Whoa. I don't know, it's a long time, it's a hard number to think of. When me and Matt and Rob started a band called Slapstick, from then we were playing shows, not necessarily touring right away, but we were driving five and six hours to play in Detroit and St. Louis, you know. I couldn't even drive yet when I started playing with those dudes. So just over 20 years I've been playing actually shows and traveling. That's pretty much the same time I realized I wanted to do this for a long time, 'cause that was so fun.
What's something you wouldn't believe about being a musician today back then, when you were a kid?
Well, that I'm still doing it is pretty mind-blowing. But the way everything got digital, like, overnight. I remember when CDs were new, obviously, and I was like, "This is great, these are gonna last forever, they won't wear out, this can't get tangled up in my car." But the fact that those kinda came in went pretty fuckin' quick…I guess that's kinda strange to me. But I'm a fan, you know? If there's something I really like I usually buy it on vinyl, but I buy tons of stuff on iTunes, I'm not anti. With like Spotify and whatever, you pretty much have access to everything whenever you want; that's pretty insane. I guess the bottom line is to remember that it should always just be about the songs. I'm absolutely a fan of the album, and I'll always record and try to listen to things as an album. I understand that there's a whole generation of people now that don't look at it like that, and it's the same generation of people that don't understand why you'd go and pay $12 for a record when you can pay $10 a month and have every record ever. It's a single-driven industry now, which is just crazy.
What sort of music dad are you?
That's a good question. I'm an album dude; when I'm listening to stuff around the house, it depends. When I'm home alone or if I'm cooking dinner or waiting for Sunshine to get Soph back from swim practice or something, I'll probably have a record on. But when they come in, I might switch it up to a Pandora radio station or an iTunes radio station. Having an 8-year-old, she's easily distracted, and I just kinda want to introduce her to everything. I go all over the place, we go all over. I love classic rock and everything rock 'n' roll. But we also dig Michael Jackson; if it's summertime and it's nice out I'll put on an old ska Spotify mix or something.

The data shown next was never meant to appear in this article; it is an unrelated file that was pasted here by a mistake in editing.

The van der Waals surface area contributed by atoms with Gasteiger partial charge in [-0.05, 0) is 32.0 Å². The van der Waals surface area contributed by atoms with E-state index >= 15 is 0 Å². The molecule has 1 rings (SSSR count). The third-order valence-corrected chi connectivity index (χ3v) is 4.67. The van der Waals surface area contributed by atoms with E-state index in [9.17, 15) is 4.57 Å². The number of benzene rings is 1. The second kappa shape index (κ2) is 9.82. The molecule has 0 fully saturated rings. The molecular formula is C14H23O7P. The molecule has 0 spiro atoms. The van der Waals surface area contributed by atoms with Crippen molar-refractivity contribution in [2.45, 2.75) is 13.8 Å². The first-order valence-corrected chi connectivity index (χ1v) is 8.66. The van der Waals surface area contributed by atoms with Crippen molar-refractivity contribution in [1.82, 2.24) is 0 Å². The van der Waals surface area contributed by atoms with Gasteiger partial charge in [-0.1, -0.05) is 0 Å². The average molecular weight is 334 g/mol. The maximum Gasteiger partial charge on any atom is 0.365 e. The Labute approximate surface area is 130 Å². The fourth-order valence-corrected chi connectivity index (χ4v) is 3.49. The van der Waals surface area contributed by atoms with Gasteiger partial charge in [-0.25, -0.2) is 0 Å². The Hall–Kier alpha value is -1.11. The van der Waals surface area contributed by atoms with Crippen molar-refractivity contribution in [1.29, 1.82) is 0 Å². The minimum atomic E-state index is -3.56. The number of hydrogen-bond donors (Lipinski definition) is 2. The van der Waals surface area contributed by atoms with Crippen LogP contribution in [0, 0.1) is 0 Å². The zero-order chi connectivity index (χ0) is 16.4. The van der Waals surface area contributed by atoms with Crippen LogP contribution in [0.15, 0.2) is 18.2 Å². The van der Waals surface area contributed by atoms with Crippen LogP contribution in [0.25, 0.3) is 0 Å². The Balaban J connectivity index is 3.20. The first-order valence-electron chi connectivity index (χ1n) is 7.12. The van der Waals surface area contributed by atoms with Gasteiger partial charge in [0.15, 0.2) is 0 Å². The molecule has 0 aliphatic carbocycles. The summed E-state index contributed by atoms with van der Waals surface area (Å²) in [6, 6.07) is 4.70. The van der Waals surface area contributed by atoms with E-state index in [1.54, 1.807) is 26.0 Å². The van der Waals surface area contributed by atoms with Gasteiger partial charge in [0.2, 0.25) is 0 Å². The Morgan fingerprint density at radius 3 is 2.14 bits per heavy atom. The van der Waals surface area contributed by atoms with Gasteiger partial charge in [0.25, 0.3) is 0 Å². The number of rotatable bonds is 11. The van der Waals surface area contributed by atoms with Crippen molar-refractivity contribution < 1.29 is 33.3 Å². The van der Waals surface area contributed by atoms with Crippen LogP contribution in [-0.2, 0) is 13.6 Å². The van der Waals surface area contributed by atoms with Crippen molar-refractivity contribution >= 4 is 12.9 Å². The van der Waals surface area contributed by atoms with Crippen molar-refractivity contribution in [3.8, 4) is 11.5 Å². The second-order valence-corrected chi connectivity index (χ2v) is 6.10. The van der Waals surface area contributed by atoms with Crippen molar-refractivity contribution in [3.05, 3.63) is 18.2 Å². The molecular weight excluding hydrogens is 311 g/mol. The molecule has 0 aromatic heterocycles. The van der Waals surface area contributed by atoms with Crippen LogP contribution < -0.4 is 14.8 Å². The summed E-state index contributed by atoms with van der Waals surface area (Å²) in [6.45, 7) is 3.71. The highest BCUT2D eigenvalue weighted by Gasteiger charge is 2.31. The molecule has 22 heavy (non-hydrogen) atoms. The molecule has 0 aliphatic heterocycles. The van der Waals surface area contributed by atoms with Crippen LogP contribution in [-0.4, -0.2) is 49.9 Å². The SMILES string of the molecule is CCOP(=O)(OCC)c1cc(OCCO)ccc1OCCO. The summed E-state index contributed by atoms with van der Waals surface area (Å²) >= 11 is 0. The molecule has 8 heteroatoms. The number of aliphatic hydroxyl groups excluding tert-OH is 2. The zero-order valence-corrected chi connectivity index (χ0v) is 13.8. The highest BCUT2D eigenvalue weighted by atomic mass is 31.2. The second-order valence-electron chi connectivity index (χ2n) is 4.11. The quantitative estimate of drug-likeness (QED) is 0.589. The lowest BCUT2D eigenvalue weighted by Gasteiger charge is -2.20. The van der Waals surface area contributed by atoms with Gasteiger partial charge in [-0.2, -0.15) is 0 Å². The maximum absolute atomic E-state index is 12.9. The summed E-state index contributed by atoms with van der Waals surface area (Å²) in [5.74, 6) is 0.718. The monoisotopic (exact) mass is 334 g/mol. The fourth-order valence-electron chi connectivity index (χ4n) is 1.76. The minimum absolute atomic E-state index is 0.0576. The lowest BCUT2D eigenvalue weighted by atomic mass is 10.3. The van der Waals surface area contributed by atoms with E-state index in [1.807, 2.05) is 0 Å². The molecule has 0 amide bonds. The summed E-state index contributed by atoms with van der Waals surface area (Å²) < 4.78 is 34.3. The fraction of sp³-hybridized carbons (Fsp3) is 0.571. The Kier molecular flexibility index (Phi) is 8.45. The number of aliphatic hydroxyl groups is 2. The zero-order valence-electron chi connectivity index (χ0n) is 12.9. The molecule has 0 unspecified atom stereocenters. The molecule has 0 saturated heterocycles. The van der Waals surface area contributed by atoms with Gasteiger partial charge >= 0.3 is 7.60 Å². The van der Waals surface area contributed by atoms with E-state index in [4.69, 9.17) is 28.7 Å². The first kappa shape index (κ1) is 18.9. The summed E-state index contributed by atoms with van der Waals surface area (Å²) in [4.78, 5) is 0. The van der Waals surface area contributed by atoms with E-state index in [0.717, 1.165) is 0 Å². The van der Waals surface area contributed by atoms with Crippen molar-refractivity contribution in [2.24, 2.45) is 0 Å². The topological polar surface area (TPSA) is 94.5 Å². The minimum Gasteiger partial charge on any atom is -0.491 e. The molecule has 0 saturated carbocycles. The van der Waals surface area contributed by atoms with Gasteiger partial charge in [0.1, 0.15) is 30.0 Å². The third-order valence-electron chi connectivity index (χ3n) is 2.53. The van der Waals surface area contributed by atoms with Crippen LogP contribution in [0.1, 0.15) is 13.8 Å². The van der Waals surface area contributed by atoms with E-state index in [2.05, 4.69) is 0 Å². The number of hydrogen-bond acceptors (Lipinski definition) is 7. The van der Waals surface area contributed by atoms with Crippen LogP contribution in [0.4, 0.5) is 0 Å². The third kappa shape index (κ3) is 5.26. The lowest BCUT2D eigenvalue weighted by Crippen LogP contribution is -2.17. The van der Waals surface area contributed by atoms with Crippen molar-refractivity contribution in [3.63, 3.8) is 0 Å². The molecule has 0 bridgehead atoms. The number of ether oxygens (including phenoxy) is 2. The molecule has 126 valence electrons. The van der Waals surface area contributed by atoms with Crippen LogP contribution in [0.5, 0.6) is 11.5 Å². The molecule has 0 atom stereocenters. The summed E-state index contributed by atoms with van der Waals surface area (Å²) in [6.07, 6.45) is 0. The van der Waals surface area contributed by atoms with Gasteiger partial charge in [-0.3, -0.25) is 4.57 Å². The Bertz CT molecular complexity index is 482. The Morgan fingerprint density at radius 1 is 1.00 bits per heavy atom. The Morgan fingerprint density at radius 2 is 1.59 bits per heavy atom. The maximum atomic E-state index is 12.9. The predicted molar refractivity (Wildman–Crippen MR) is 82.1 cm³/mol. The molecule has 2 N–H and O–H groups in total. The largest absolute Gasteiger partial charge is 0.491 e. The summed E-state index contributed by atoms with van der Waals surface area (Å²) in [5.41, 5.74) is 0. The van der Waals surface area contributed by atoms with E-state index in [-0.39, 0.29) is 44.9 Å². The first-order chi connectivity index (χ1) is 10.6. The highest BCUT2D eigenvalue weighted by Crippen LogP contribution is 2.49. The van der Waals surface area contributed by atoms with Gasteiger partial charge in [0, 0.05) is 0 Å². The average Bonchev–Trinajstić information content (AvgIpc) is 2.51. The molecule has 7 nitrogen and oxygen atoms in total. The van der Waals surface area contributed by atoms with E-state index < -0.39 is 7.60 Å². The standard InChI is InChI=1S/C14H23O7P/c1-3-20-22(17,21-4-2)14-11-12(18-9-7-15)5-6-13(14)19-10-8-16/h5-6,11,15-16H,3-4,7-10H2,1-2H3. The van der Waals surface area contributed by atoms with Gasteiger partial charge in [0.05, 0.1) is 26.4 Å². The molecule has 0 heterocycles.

You're not in a bad scene to pass stuff on to the kid. There's a lot of pop in pop-punk.
She definitely loves the Ramones and stuff, so we're getting closer to that.
A couple months ago, Alkaline Trio's Crimson album turned 10.
Fuck. Ten years. That was a really interesting record to make, we really felt like we were trying to go for something a little different, a little bigger. At the time I don't really recall anyone really liking it that much. I'm not sure if it's 'cause it was our last record on Vagrant and whether or not there was some behind the scenes stuff going on. I don't really know what happened with that record, but I never really felt like anyone gave a shit about that record until very recently. We've just finished doing a tour where we played all of our records in a bunch of different cities. The night we played Crimson was consistently the best night of each city. It was Crimson and Good Mourning. Most of the nights we'd play the newer record and it would be fun and whatever, but then we'd play the older record and it would go nuts. But the night we did Crimson and Good Mourning it was pretty much rad from start to finish.
I'm pretty sure your fans love those two albums. Crimson was just a hater-magnet.
I dug it. But I guess whenever a band starts to put out a lot of records…
Yeah. And it also probably coincided with things really blowing up on the internet around that time. Everyone has a voice.
Your copilot's out there with a little side project. What's that look like from Dan's point of view?
Oh, that's a good record. [Matt Skiba and the Sekrets' second release, KUTS.] The new—
The Blink-182 stuff, I mean. Matt Skiba is the new Tom DeLonge.
Oh, that little side project; that's good. I'm not really sure what the future holds for that, I really don't know, and I'm not joking when I say that we haven't really talked that much about it, other than the fact that I'm really excited for him. I think he fits right in. But I don't know the ins and outs of what's going on with Tom and Mark and Travis, so I'm not really gonna comment on that. But in terms of Matt having an opportunity to go out and play different kinds of shows—we've known Mark and Travis for a long time and they're great dudes. So the fact that he's out with cool dudes doing fun stuff, I think it's good for Matt. It's obviously some sort of difference in exposure for him, but I just mean in terms of playing, in terms of just staying busy and playing other people's songs and stuff.
What's the next move for Alkaline Trio?
We need to make a new record, pretty much. We're gonna go to England and play some shows with NOFX, do a couple festivals this fall, but it's time for us to make a new record. But I'm doing some Emergency Room stuff and I'm not sure what Matt's gonna be up to with the Sekrets, if he's gonna tour on that, but I think by early next year we're gonna be recording another record.
1999, Equal Vision Records
2003, Fueled By Ramen Records
2002, Drive-Thru Records
2001, Iodine Recordings
2002, Victory Records
1999, Vagrant Records
2001, Geffen Records
2001, Geffen Records
2001, Island Records
2005, Epitaph Records
2002, Drive-Thru Records
2006, Doghouse Records
2005, Fueled By Ramen Records
1995, Interscope Records
1994, Reprise Records
2002, MCA Records
2001, Vagrant Records
1995, Epitaph Records
2004, Reprise Records
1999, MCA Records